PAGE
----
Yet, completing an employee transaction today, such as a pay raise, often involves some level of paper-based processes and ad hoc decision-making. Automating this compliance-related process ensures the pay raise moves through all the required approval channels while simultaneously creating an electronic audit trail. It also ensures employees receive the correct raise at the correct time while minimizing the time HR staff spend collecting paper records, instead of focusing on more strategic activities like succession planning.

In procurement, insurers must demonstrate compliance across a variety of transactions related to spending management. For example, insurance companies need to track how much they spend with specific suppliers and enforce on-contract purchases vs. ad hoc buying. By having purchasing managers take ownership of these processes, they gain visibility across their often geographically distributed organizations. Only then can insurers begin to standardize and automate their purchasing practices companywide to support compliance.

Insurance purchasing managers also must establish internal controls to ensure compliance with their company’s vendor payment policies. These policies could include rules related to which employees may add a vendor to the procurement system or authorize payments against vendor purchase orders.

The addition of internal controls allows local purchasing to continue but monitors which vendors receive payments at what time and by which employee’s authorization. By automating vendor payment processes, insurers can consolidate their preferred vendors, prevent payment errors, improve efficiencies and free procurement staff for more strategic work, such as negotiating vendor contracts.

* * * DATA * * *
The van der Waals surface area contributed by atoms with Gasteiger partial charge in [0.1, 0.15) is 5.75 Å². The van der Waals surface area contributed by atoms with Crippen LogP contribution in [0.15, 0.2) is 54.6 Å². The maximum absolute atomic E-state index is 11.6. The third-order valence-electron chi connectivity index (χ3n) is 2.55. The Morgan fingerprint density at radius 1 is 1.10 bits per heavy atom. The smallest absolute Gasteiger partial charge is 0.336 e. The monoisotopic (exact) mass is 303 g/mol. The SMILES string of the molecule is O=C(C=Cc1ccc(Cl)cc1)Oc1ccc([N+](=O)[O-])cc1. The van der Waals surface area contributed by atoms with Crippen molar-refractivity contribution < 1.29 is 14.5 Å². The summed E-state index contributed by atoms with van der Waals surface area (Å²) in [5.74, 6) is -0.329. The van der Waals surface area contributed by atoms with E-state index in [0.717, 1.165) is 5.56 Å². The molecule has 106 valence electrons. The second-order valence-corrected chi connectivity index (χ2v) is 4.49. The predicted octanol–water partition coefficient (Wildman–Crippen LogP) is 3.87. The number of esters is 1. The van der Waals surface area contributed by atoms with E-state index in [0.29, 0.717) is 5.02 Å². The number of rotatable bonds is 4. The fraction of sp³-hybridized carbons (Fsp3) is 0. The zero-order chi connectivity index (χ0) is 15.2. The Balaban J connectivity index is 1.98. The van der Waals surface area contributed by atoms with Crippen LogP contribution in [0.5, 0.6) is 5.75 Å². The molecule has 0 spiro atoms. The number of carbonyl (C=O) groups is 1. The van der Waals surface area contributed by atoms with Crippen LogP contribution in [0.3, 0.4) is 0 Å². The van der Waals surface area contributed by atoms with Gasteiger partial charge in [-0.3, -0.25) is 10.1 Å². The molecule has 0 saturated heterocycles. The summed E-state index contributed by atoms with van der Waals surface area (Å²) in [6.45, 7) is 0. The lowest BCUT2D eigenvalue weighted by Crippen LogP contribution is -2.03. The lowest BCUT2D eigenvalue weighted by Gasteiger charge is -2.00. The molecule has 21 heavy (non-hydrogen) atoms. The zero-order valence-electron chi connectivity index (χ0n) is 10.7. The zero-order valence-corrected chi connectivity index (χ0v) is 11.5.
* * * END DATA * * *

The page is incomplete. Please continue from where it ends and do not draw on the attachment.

In addition to department leaders, the average employee has a supporting role to play in compliance activities. Self-service technologies enable insurance companies to make all employees responsible for ensuring their basic information is accurate. For example, when employees maintain their address, tax deductions and benefits enrollment data, they lessen the HR department’s compliance burden. This allows HR executives to focus on more complex compliance issues related to 401(k) contracts, Social Security benefits and other key metrics.

As SOX and NAIC regulatory requirements continue to evolve, the insurance industry must adopt technologies that support automation as well as business process improvements. Insurers must also embrace a culture in which compliance permeates their entire business, instead of being an initiative driven solely by the finance department.

This two-pronged strategy will enable insurance companies to reduce their compliance burden and effectively prepare for the third, and final, phase of compliance management. That phase will focus on streamlining automated processes to gain measurable business benefits from overall compliance efforts. The result will be reduced manual, paper-based processes that will give insurance companies more time and capital to perform strategic tasks that ultimately drive long-term competitive advantage.